1992 Christopher Columbus Quincentenary Gold $5


Released on August 28, 1992, this commemorative coin was released in honor of the 500th Anniversary of the discovery of America by Christopher Columbus.



The 1992 Columbus $5 Gold Coin was issued along with two other coins to commemorate the quincentenary of Columbus’ discovery of the Americas. These coins were first available in the second half of the year, with sales extending into 1993.

The obverse design of the gold coin features a portrait of Christopher Columbus in profile along with a map of the New World. An outer ring contains the inscriptions “Liberty”, “1492”, “1992”, and “In God We Trust”, with “Christopher Columbus” positioned near the profile portrait. The obverse was designed by T. James Ferrell.

The reverse design carries the crest of the Admiral of Oceans and a map of the Old World containing the date “1492”. The additional inscriptions read “United States of America”, “Five Dollars”, and “E Pluribus Unum”. The verse was designed by Thomas D. Rogers Sr.

Maximum production levels were set at high levels amidst optimism for the success of the commemorative program. The 1992 Columbus Gold Coin carried a maximum mintage of one million pieces. Proof and uncirculated versions were available, struck at the West Point Mint. Final sales reached about one tenth of the maximum level, with the proof version outselling the uncirculated version by about three to one.

The gold coins were sold individually or as part of a three-coin proof set, three-coin uncirculated set, or full six coin set.

NGC Coin Grading Scale

NGC uses the internationally accepted Sheldon grading scale of 1 to 70, which was first used in the United States in the late 1940s. This scale was adopted by NGC when it began operations in 1987 and is considered to be the industry standard. Below are NGC’s grading standards for each numeric grade as well as major strike types and designations.

What is a 70?

NGC defines a Mint State or Proof 70 coin as having no post-production imperfections at 5x magnification.

Strike Type

NGC uses two-letter codes before a coin’s numeric grade to describe its method of production and overall appearance. The most common are MS for Mint State coins (those struck for circulation) and PF for Proof coins (those struck for collectors). Another strike type is SP for Specimen, which describes a coin that falls short of the definition for actual Proofs but are superior to the normal currency issues.

MS Mint State. Coins struck in the same format as circulation issues. Applies to grades 60 to 70.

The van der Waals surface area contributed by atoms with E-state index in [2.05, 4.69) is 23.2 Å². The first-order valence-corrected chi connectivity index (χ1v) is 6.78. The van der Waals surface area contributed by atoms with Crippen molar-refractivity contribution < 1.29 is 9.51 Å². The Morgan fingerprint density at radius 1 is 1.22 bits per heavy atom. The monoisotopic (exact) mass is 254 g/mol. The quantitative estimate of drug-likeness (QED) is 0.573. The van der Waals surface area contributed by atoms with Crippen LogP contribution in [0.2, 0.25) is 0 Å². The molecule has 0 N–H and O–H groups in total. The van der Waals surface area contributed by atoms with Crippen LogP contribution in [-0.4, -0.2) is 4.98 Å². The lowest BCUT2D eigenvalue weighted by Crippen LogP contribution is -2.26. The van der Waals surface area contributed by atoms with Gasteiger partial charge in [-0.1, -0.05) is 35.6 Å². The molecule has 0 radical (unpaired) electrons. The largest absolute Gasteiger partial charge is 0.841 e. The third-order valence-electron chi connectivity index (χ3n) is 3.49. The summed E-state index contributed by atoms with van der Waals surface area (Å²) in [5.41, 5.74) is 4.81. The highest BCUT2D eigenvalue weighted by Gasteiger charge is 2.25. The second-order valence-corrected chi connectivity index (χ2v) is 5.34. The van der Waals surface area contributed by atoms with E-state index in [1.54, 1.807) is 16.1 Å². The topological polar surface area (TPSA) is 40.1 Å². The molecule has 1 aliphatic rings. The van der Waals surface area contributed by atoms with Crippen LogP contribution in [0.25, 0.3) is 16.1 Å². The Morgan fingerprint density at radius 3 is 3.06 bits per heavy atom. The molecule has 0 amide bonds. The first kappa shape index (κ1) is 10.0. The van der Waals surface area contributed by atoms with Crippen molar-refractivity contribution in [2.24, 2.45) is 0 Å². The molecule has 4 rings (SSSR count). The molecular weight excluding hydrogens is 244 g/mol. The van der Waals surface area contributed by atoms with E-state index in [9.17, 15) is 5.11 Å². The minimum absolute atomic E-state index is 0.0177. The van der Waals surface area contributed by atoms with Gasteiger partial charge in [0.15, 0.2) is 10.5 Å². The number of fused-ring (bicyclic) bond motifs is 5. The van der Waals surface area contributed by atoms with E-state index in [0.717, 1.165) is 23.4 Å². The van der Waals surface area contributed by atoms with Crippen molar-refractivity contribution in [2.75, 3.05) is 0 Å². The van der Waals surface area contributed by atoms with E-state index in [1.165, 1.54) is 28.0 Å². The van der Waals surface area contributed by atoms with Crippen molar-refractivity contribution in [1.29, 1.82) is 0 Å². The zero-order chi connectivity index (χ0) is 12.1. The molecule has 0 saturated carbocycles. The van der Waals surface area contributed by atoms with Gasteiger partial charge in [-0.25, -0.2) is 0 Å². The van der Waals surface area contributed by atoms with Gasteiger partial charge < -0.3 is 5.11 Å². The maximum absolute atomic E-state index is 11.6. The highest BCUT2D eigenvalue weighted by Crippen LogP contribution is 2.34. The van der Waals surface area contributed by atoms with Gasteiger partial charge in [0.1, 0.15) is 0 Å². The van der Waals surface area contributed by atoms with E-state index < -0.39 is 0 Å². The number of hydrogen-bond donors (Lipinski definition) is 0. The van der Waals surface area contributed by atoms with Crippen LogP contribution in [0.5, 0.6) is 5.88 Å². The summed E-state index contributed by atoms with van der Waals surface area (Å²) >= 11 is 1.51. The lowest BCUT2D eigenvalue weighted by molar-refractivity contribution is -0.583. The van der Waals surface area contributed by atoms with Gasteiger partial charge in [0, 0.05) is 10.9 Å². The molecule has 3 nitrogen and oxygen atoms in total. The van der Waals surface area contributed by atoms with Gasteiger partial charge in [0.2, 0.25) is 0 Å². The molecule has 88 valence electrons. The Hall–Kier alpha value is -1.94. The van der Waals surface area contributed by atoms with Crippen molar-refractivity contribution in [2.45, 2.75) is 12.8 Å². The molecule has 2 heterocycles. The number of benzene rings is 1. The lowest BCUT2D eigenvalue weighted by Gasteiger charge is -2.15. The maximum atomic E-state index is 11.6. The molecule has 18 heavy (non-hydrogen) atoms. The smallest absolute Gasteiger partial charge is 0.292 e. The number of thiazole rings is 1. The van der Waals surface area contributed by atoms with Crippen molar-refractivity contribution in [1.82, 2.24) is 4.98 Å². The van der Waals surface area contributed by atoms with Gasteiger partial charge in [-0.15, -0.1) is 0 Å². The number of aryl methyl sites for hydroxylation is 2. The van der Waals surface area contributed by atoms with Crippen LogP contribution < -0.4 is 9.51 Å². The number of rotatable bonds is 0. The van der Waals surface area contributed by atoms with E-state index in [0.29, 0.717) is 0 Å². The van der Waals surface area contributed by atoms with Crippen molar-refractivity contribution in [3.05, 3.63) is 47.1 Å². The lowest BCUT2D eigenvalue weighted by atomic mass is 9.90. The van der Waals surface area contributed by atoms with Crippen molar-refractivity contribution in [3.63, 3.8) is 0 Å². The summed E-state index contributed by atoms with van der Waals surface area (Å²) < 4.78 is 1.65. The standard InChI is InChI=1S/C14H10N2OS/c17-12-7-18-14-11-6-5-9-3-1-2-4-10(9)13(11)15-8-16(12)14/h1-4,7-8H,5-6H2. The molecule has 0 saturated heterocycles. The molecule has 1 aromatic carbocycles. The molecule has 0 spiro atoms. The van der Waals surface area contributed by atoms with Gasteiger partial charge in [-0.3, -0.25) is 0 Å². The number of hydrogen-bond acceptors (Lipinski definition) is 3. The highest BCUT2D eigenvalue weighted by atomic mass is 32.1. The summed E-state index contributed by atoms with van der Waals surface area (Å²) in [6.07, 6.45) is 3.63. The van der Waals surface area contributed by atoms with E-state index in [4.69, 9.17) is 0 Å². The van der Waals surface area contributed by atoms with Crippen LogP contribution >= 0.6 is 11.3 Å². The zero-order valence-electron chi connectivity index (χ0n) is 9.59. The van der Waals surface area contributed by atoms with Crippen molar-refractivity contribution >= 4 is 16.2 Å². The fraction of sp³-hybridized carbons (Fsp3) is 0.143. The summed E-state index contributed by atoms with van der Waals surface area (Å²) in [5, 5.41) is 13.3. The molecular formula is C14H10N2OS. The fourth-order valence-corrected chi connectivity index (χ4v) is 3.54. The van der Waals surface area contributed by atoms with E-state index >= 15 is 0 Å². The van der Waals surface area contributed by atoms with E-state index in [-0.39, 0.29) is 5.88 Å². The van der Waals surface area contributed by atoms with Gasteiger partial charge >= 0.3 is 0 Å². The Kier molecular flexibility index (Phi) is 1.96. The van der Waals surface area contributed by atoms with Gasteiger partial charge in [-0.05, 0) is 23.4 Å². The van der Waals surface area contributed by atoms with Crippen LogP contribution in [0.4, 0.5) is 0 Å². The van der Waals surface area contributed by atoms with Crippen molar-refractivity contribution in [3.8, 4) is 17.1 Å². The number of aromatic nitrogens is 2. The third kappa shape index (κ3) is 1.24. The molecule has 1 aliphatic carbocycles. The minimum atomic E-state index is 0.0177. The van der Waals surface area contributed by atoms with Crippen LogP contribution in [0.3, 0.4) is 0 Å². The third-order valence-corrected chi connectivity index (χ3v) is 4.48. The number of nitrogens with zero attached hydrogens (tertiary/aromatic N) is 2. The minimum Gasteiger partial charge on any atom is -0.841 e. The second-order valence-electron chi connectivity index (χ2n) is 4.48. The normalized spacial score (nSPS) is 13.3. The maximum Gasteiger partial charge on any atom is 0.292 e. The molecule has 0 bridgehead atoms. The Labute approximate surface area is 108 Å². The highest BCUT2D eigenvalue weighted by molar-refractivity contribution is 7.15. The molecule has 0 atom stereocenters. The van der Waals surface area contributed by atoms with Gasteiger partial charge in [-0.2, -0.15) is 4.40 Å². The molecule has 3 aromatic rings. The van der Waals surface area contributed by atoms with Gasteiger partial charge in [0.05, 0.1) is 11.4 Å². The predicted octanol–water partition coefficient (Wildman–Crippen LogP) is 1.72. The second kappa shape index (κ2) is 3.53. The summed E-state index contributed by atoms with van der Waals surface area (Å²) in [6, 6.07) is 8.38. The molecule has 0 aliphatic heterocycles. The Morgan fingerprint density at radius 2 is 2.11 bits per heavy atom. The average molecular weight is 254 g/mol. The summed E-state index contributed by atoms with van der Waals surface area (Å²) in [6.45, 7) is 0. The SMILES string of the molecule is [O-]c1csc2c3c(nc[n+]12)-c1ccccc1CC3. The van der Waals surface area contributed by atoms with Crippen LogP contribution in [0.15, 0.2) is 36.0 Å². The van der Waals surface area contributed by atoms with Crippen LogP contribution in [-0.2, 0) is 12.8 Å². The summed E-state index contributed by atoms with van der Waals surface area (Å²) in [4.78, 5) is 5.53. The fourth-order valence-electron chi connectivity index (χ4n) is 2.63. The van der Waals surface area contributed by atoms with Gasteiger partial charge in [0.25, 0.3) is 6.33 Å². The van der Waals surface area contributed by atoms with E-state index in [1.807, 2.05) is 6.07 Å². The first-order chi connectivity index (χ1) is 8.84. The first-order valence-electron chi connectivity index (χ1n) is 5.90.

PF Proof. Coins struck in a special format for collectors.
SP Specimen. A hybrid between Mint State and Proof.

Numeric Grades

NGC uses a numeric grade to succinctly describe a problem-free coin’s condition. The available numeric grades range from 1 to 70 based on an internationally recognized scale developed in the 1940s. As the numeric grade increases, a coin’s condition is considered to be better. Some numbers are skipped below the grade of 60, which is the threshold for a coin to be considered Uncirculated.

MS/PF 70 A coin with no post-production imperfections at 5x magnification.
MS/PF 69 A fully struck coin with nearly imperceptible imperfections.
MS/PF 68 Very sharply struck with only miniscule imperfections.
MS/PF 67 Sharply struck with only a few imperfections.
MS/PF 66 Very well struck with minimal marks and hairlines.
MS/PF 65 Well struck with moderate marks or hairlines.

Plus & Star

NGC uses the Plus (+) and Star () designations to distinguish coins at the high end of their assigned grade and/or with exceptional eye appeal for their assigned grade. All coins are evaluated for the Plus and Star designations as part of the normal NGC coin grading process, and they are assigned automatically for no additional fee.

+ (NGC Plus Designation) NGC assigns a plus sign to coins at the high end of their assigned grade, approaching the quality requirements for the next grade. For example, a coin graded NGC MS 64 is close to the quality of a coin graded NGC MS 65.
(NGC Star Designation) NGC assigns its trademarked Star Designation to coins with exceptional eye appeal for their assigned grade.

Strike Characters

Strike characters are used to describe how well an area of a coin is struck and when information is of specific interest to collectors. For example, strike characters can describe the degree of red luster on a copper coin’s surface (BN, RB and RD), the degree of contrast on a Proof coin (Cameo and Ultra Cameo) or other distinctive features, such as FB for Full Bands on a Mercury Dime.